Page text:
This extended essay presents the meditations of an eminent scholar on medieval philosophical theology. Beginning with a discussion of faith and reason, Ramon M. Lemos argues that we can be practically justified in accepting certain religions even though we may not know that their central claims are true. Lemos moves on to his operational definition of God, based on St. Anselm's concept of God as a being that which no greater can be conceived. From this ground, he considers various medieval (...) arguments for the existence of God and refutes the ability of the major arguments to succeed in demonstrating God's existence. He concludes that it is impossible to demonstrate the existence of God philosophically. This provocative book addresses the fundamental issues in the philosophy of religion—from a Christian perspective—while maintaining the necessary intellectual distance between revealed theology and philosophy. (shrink)
The relativist contends that one has a duty to do something if and only if one's society holds that one does. The subjectivist maintains that one has a duty to do something if and only if one believes that one does. The objectivist argues that men have objective duties which are sometimes independent of what either they or their societies believe they are. My object is to indicate what seem to be some obvious, Yet fatal, Objections to relativism and subjectivism, (...) And to show how objectivists can take account of certain of the insights of relativists and subjectivists. I seek to show that relativists and subjectivists misunderstand the import of their insights, And that it is because of this that they suppose that these insights provide support for relativism or subjectivism when in fact they do not, And can be, Indeed need to be, Incorporated into a sound objectivist position. (shrink)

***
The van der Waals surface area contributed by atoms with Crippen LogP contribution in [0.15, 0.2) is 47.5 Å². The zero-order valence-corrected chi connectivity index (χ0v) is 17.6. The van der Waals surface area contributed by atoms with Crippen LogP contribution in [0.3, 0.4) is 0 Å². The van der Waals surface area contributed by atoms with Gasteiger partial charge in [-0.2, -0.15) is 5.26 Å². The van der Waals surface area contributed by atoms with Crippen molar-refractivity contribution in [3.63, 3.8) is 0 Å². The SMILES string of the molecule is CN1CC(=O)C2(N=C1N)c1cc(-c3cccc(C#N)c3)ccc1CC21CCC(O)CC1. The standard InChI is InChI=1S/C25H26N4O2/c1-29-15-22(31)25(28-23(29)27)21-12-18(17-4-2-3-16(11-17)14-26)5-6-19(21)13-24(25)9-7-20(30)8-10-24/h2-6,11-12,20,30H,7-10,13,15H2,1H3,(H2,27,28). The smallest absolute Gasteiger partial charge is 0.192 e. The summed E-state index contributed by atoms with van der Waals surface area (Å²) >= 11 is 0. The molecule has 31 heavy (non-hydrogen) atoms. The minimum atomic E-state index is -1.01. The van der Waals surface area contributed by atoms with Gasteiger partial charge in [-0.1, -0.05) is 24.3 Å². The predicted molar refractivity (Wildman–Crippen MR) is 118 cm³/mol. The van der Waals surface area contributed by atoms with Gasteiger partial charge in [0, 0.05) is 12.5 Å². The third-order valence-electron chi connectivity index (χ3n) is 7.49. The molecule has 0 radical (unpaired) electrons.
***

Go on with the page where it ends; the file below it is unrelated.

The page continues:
This is a work in speculative metaphysics in the grand manner. The type of absolute idealism Sprigge endeavors to vindicate is monistic panpsychism. This he does not only by means of detailed sustained argument but also by informed discussions, manifesting admirable erudition, of recent analytic philosophers such as Russell, Feigl, Quine, Armstrong, and Williams and of philosophers such as Spinoza, Leibniz, Berkeley, Hume, Kant, Fichte, Schopenhauer, Bradley, Royce, James, Santayana, Husserl, Whitehead, and Hartshorne.
One of the author's central theses in this admirable book is that in order to explain adequately the role of desire in practical reasoning and the explanation of action, it is necessary to distinguish between a broad sense of "desire," which "might be called the philosopher's sense," according to which the term applies to whatever moves a person to act, and a narrower, "more ordinary sense," according to which a person can decide to do things he has no desire to (...) do and also decide not to do other things he does have a desire to do. Since, Schueler argues, we do sometimes do things which we do not want to do, and we do not do other things which we do want to do and can do, the first sense of "desire" is too broad to enable us to explain how this is possible. This is because those who use "desire" only in the broad sense fail to distinguish between what Schueler terms "pro attitudes" and "desires proper" and in effect maintain that it is only desires proper, never pro attitudes by themselves, that move us to act. Thus, to use an example from Schueler, my belief that I have a duty to do something, such as attend a meeting at my son's school, might lead me to have a pro attitude toward attending it and to decide to do so even though I do not want to do it but instead want to stay home and read. Schueler's distinction between pro attitudes and desires proper has obvious implications for moral philosophy, some of which he discusses briefly. (shrink)